in the Consistory, where he had observed there many Cardinals with 
beards, and so many without beards; that some Cardinals whom he 
named in that paper kept whores, that others served themselves of boys, 
and that near such a Cardinal's lodging was likewise lodged such and 
such courtezans. 

Before he went into Italy he had lived some time at Geneva where he 
fell out with some of the 'Sindique,' pretending that they owed him 
money for sending letters into the country about the collection that 
they had from hence; and taking occasion to write from Lyons to an 

CM— D 


acquaintance of his in that town, being a bookseller, he takes the bold- 
ness to tell him that if they sent him not his 20 crowns that they owed 
him, he would 'anottermise' [? anathematise] the town, which he said 
was but an hotch pot of the knaveries of Italy and France. This letter, 
and others of like scurrilous subject, was showed me and my companion 
Mr Winston at Geneva, and I (charging him with it by way of 'incripa- 
tion' in a friendly manner) he foresware it with most execrable oaths, 
till Mr Winston and myself avowed that we had seen it under his own 

At Lyons I asked him whether he had seen Sir Harry Wotton, his 
Majesty's Ambassador, at his passing by that place; he answered that 
he had and that the Ambassador had entertained him very scurvily, 
adding further that the Ambassador had been lately sick; and Mr 
Winston asking him what his Lordship ailed, he answered nothing but 
that he lodged too near the nuns. Undated. 
3 pp. (98 157) 
SeeCal.S.P.Dom,, 1603-10, p. 489.] 

Sir Francis Hastings to the Earl of Salisbury 
1608-9, March 1. — My trust is that my slow coming up shall not be 
imputed to me for a fault since the mighty God of heaven had a prime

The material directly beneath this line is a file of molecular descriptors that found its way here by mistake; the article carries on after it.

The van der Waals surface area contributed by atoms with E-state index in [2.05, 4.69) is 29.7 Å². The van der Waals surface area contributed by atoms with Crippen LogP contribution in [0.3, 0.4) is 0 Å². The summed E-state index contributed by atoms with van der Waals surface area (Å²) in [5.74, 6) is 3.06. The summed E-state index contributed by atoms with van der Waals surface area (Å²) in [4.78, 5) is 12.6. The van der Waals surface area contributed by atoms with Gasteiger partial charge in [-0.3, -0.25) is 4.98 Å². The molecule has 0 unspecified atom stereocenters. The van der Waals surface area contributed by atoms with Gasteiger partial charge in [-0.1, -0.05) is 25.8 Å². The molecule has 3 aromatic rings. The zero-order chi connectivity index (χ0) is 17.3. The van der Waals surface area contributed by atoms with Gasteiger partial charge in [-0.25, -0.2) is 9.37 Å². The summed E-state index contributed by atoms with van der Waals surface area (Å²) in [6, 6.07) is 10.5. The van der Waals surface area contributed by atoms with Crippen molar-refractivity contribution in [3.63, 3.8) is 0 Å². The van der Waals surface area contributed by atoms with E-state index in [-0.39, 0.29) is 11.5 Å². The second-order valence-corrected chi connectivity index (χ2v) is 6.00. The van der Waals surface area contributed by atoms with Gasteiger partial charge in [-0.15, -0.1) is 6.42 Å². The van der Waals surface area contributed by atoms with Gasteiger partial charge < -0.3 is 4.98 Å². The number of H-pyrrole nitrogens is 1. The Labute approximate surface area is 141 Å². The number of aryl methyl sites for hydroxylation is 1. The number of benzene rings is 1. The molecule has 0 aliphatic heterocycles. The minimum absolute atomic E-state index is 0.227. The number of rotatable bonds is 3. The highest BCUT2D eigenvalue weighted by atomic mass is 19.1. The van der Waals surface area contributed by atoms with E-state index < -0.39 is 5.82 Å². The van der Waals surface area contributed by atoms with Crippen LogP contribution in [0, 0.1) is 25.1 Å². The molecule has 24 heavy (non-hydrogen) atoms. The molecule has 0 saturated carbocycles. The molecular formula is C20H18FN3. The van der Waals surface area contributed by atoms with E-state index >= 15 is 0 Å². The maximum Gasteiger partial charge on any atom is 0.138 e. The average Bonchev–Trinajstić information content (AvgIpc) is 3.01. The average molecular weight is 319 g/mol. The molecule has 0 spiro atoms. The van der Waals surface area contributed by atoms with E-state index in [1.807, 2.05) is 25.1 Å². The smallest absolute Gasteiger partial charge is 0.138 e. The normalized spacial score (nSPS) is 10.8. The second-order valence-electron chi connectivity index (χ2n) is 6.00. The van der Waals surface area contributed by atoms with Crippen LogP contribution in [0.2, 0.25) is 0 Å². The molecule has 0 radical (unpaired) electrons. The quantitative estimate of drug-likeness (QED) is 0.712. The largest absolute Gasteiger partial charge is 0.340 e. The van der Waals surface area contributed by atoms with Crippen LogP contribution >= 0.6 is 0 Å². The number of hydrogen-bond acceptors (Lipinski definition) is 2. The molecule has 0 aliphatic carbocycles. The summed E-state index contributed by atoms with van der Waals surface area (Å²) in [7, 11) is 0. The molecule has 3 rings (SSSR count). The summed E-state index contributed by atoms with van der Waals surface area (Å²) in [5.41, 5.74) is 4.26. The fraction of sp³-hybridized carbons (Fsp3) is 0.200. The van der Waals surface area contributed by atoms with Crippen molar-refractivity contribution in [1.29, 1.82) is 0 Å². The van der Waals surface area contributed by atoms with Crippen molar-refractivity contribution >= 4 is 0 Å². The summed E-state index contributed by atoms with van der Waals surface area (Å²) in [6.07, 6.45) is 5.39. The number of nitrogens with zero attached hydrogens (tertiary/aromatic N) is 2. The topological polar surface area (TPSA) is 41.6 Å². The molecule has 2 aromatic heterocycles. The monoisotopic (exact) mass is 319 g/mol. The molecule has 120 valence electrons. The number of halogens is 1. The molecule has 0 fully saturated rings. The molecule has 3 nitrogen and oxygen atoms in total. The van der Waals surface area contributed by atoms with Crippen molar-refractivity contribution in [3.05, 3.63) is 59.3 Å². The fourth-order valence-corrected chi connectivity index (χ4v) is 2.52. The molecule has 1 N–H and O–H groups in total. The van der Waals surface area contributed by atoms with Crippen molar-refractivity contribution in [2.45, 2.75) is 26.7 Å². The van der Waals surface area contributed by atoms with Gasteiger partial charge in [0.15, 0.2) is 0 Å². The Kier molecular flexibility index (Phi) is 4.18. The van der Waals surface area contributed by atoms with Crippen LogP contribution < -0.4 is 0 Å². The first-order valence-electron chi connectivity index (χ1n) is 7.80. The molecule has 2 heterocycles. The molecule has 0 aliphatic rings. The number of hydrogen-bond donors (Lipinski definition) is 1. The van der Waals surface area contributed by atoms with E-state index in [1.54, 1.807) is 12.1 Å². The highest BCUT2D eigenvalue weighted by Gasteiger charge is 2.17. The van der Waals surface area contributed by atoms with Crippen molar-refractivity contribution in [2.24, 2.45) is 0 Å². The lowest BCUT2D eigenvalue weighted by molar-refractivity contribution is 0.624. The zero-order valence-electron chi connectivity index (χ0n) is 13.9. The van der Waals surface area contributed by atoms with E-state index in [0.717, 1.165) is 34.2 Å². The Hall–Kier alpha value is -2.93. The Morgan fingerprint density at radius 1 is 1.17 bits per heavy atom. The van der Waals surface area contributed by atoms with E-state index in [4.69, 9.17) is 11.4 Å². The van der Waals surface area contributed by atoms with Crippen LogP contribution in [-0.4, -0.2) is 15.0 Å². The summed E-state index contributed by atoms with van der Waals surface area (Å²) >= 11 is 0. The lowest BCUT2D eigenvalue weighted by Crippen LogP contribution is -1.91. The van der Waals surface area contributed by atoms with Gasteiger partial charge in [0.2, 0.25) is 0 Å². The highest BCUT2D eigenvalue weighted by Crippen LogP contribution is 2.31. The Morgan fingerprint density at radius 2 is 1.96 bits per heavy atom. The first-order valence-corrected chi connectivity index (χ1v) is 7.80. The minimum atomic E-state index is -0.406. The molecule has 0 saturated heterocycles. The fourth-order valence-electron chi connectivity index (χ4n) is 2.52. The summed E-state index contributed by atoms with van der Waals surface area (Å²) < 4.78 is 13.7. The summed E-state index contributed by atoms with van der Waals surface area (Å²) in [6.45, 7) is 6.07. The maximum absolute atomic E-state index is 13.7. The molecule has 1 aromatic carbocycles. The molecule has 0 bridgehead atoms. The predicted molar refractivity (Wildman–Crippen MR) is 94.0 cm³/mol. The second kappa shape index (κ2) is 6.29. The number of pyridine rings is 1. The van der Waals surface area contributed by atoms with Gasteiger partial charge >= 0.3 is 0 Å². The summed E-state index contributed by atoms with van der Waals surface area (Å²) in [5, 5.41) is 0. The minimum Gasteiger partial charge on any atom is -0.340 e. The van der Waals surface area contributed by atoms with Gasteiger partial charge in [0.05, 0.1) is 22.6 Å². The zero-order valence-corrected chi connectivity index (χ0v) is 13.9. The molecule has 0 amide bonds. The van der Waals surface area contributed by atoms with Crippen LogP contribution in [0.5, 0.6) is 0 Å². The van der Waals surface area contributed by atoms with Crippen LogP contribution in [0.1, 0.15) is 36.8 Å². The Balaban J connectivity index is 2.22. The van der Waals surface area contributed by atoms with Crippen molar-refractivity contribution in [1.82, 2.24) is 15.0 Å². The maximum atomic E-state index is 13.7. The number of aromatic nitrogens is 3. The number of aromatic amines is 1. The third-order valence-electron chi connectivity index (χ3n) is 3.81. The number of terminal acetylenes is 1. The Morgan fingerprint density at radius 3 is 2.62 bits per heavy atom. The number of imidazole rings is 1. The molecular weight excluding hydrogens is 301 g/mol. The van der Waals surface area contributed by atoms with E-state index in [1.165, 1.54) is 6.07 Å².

hand in my stay, whose good pleasure it was to load me with so great 
pain as made me altogether unfit for so long a journey. But when I 
found cause to hope by a fortnight's trial that the extremity of my pain 
was past, I did prepare myself for my journey and have attained to 
arrive here, where I rest ready to attend you any day or hour you shall 
command me, or else to perfect my accompt to any you shall appoint to 
take it of me, being desirous every way to discharge the duty and con- 
science of an honest man before I shut up my days. I will not wait upon 
you till you assign me the time, because I stand subject to a leader 
through the dimness of my sight, and crave leave to resort unto you in 
a few lines upon any occasion offered. From my lodging in Fleet Street, 
this 1 March, 1608. 
Signed Seal I p. (125 37) 

The King to the Earl of Salisbury 
1608-9, March 7. — At the suit of the Vice-Chancellor of our University 
of Oxford and other Masters of the Colleges there, we are pleased to 
bestow upon them three score loads of timber, to be taken out of such of 
our woods as are nearest to our city of Oxford, and to be employed about 
the works for opening the river of Thames to our said city. Wherefore 
we require you to give order to our woodwards or other officers there to 
fell a convenient number of timber trees to make up the three score loads 
of timber in our said woods, and the same to deliver to such persons as 
the Vice-Chancellor shall appoint to receive it, as of our free gift, for and 
towards the finishing of the said works. Given under our Signet at our 
Palace of Westminster, the seventh day of March in the sixth year of 
our reign. 
Sign Manual Seal \p. (125 38) 


Sir Thomas Ersfeilde to Sir Julius Caesar 
1608-9, March 7. — Out of your kindness help me to a certain parcel of 
wood growing upon his Majesty's land in Sussex within one mile of my 
house. I will gladly give money to the uttermost value for it in respect 
of my provision for my house, because such commodities are scanty in 
our country. It is growing upon a parcel of land called Curtlandes con- 
taining 40 acres or thereabout in the tenure of a Hampshire gentleman 
(whose name I know not) dwelling far distant from the place where the 
wood is growing. Besides most of the chiefest timber is already marked 
for his Majesty's use, and certain tenants have common of fuel out of it 
yearly. Out of your special favour use some means by such courses as